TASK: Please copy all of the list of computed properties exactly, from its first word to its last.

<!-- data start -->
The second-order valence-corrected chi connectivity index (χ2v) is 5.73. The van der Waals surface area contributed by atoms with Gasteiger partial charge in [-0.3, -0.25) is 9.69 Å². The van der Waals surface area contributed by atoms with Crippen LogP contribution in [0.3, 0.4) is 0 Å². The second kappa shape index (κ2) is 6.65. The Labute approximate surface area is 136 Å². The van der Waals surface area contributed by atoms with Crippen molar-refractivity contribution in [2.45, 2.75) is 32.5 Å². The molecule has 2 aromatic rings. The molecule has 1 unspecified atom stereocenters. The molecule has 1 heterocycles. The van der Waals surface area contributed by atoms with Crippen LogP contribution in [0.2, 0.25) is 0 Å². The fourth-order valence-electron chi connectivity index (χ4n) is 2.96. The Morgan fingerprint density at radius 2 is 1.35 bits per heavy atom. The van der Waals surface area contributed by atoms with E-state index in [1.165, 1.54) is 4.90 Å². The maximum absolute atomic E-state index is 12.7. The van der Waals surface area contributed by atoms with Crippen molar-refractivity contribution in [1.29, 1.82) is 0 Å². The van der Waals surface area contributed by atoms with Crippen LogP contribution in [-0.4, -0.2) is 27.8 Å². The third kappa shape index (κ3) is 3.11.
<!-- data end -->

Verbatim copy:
The second-order valence-corrected chi connectivity index (χ2v) is 5.73. The van der Waals surface area contributed by atoms with Gasteiger partial charge in [-0.3, -0.25) is 9.69 Å². The van der Waals surface area contributed by atoms with Crippen LogP contribution in [0.3, 0.4) is 0 Å². The second kappa shape index (κ2) is 6.65. The Labute approximate surface area is 136 Å². The van der Waals surface area contributed by atoms with Crippen molar-refractivity contribution in [2.45, 2.75) is 32.5 Å². The molecule has 2 aromatic rings. The molecule has 1 unspecified atom stereocenters. The molecule has 1 heterocycles. The van der Waals surface area contributed by atoms with Crippen LogP contribution in [0.2, 0.25) is 0 Å². The fourth-order valence-electron chi connectivity index (χ4n) is 2.96. The Morgan fingerprint density at radius 2 is 1.35 bits per heavy atom. The van der Waals surface area contributed by atoms with E-state index in [1.165, 1.54) is 4.90 Å². The maximum absolute atomic E-state index is 12.7. The van der Waals surface area contributed by atoms with Crippen molar-refractivity contribution in [1.29, 1.82) is 0 Å². The van der Waals surface area contributed by atoms with Crippen LogP contribution in [-0.4, -0.2) is 27.8 Å². The third kappa shape index (κ3) is 3.11.